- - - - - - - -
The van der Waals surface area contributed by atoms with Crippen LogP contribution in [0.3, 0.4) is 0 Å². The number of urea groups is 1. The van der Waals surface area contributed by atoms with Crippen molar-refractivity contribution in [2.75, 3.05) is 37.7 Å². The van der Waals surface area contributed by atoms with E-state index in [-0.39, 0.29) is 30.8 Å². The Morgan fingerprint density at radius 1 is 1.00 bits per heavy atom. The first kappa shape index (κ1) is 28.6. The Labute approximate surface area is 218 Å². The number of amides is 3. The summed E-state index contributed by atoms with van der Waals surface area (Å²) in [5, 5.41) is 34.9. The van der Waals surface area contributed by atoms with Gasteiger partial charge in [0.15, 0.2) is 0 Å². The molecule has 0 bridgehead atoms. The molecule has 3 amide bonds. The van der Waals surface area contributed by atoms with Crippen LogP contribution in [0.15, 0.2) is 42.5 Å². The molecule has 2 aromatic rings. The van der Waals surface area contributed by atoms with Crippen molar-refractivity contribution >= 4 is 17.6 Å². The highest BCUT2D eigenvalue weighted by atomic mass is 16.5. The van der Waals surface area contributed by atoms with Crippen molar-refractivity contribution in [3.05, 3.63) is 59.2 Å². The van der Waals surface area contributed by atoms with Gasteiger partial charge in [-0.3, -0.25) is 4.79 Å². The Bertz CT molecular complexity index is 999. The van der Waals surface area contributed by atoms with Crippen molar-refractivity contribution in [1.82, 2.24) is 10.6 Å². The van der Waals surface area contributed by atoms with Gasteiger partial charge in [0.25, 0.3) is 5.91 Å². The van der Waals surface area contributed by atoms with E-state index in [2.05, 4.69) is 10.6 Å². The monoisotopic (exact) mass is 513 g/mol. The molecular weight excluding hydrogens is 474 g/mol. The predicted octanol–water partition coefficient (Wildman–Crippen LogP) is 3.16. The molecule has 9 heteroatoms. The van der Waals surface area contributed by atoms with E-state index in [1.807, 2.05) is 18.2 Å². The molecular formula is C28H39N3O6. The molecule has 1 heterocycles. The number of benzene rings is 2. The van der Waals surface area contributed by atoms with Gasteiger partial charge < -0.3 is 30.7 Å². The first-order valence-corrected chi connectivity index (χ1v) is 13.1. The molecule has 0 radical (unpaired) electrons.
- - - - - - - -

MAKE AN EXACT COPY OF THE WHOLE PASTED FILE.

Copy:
The van der Waals surface area contributed by atoms with Crippen LogP contribution in [0.3, 0.4) is 0 Å². The number of urea groups is 1. The van der Waals surface area contributed by atoms with Crippen molar-refractivity contribution in [2.75, 3.05) is 37.7 Å². The van der Waals surface area contributed by atoms with E-state index in [-0.39, 0.29) is 30.8 Å². The Morgan fingerprint density at radius 1 is 1.00 bits per heavy atom. The first kappa shape index (κ1) is 28.6. The Labute approximate surface area is 218 Å². The number of amides is 3. The summed E-state index contributed by atoms with van der Waals surface area (Å²) in [5, 5.41) is 34.9. The van der Waals surface area contributed by atoms with Gasteiger partial charge in [0.15, 0.2) is 0 Å². The molecule has 0 bridgehead atoms. The molecule has 3 amide bonds. The van der Waals surface area contributed by atoms with Crippen LogP contribution in [0.15, 0.2) is 42.5 Å². The molecule has 2 aromatic rings. The van der Waals surface area contributed by atoms with Crippen molar-refractivity contribution >= 4 is 17.6 Å². The highest BCUT2D eigenvalue weighted by atomic mass is 16.5. The van der Waals surface area contributed by atoms with Crippen molar-refractivity contribution in [3.05, 3.63) is 59.2 Å². The van der Waals surface area contributed by atoms with Gasteiger partial charge in [-0.3, -0.25) is 4.79 Å². The Bertz CT molecular complexity index is 999. The van der Waals surface area contributed by atoms with Crippen molar-refractivity contribution in [1.82, 2.24) is 10.6 Å². The van der Waals surface area contributed by atoms with Gasteiger partial charge in [0.25, 0.3) is 5.91 Å². The van der Waals surface area contributed by atoms with E-state index in [2.05, 4.69) is 10.6 Å². The monoisotopic (exact) mass is 513 g/mol. The molecular weight excluding hydrogens is 474 g/mol. The predicted octanol–water partition coefficient (Wildman–Crippen LogP) is 3.16. The molecule has 9 heteroatoms. The van der Waals surface area contributed by atoms with E-state index in [1.807, 2.05) is 18.2 Å². The molecular formula is C28H39N3O6. The molecule has 1 heterocycles. The number of benzene rings is 2. The van der Waals surface area contributed by atoms with Gasteiger partial charge < -0.3 is 30.7 Å². The first-order valence-corrected chi connectivity index (χ1v) is 13.1. The molecule has 0 radical (unpaired) electrons.